It's January, which means it's time for Fun-a-Day. I've dabbled with Fun-a-Day in the past and always enjoy the wrap-up show. Last year I wrote zine-related journal entries. Didn't want to just write again this year, but I have no skills in the visual arts so, photo captions! It's still writing, but will get me thinking about images and thinking about documenting events.
I marvel at that map. OpenNews sponsored 21 hack days around the world during 2012. Mozilla, of course, is an international organization, and that map shows so clearly how international it and the journalism technology community are. And, 2013 is already on track to include events in Africa and in areas of Europe and Asia where OpenNews has not been before.* So, what all do those pins on the map represent?
Looking back - Hacking 2012 by the numbers
In the same way that all kids love dinosaurs, I think everyone spends at least some portion of life loving words. Whether it be their commandment power over parents that is more effective than vague crying or the aggressive quality when wielded against classmates or the way a well-written assignment could earn the admiration of teachers or the transporting power of a psychedelic school bus.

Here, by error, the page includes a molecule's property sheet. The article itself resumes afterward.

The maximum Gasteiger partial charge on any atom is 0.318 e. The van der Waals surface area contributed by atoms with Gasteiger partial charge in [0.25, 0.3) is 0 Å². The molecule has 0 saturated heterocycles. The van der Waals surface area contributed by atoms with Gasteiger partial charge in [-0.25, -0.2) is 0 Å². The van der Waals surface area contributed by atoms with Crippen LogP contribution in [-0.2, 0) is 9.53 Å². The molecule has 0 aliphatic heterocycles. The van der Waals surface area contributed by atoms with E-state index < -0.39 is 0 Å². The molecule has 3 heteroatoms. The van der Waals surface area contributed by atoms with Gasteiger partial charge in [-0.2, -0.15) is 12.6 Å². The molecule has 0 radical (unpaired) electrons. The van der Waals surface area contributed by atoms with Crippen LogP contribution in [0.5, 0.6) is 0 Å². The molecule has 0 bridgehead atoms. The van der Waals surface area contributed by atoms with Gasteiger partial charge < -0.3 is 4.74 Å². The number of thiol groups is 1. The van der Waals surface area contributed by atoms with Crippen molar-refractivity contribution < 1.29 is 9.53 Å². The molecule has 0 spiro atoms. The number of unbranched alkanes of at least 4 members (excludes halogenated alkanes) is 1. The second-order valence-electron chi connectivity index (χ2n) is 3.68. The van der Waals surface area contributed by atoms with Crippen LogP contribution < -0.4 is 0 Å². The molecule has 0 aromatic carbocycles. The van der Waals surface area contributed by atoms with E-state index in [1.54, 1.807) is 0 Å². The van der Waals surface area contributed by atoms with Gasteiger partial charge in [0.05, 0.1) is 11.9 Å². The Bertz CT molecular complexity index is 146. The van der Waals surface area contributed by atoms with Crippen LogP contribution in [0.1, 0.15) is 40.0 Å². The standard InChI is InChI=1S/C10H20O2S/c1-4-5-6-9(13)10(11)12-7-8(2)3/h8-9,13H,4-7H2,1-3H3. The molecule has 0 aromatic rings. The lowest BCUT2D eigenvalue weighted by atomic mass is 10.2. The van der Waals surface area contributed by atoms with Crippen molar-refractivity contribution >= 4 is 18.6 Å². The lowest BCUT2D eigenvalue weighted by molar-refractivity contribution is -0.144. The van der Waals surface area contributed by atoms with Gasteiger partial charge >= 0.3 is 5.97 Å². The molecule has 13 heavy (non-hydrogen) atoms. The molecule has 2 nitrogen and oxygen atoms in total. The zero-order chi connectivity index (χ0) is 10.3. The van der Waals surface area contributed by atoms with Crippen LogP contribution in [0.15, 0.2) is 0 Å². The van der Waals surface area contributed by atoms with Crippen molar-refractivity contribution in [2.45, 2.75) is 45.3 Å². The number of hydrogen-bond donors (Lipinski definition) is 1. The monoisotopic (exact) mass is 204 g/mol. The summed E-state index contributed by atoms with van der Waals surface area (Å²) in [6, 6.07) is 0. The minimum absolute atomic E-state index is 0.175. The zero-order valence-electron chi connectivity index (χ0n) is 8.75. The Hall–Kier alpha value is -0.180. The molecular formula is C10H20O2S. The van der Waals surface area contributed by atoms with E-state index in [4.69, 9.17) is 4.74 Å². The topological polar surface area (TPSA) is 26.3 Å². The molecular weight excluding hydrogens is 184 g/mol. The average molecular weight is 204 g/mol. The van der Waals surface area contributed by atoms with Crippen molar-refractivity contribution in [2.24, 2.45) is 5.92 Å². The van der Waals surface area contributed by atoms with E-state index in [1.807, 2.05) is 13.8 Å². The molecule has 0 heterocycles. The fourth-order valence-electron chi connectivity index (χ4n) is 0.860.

As Mitchell Baker put it in her Mozilla Festival keynote, "imagine if you had to ask permission every time you wanted to write something on a piece of paper." The liberating power of writing is what gets a lot of people into journalism and into programming. A pen and a pad. A keyboard and a command line. Simple items that hold power to inform, engage, motivate.
Baker was referring to the work Mozilla is doing to open up mobile, but that concept is also applicable to the work of OpenNews. Throughout the Festival, some of the brightest folks in the journalism-technology community showed the possibilities for journalism when you have the skills to analyze, develop, and report, without needing to ask permission.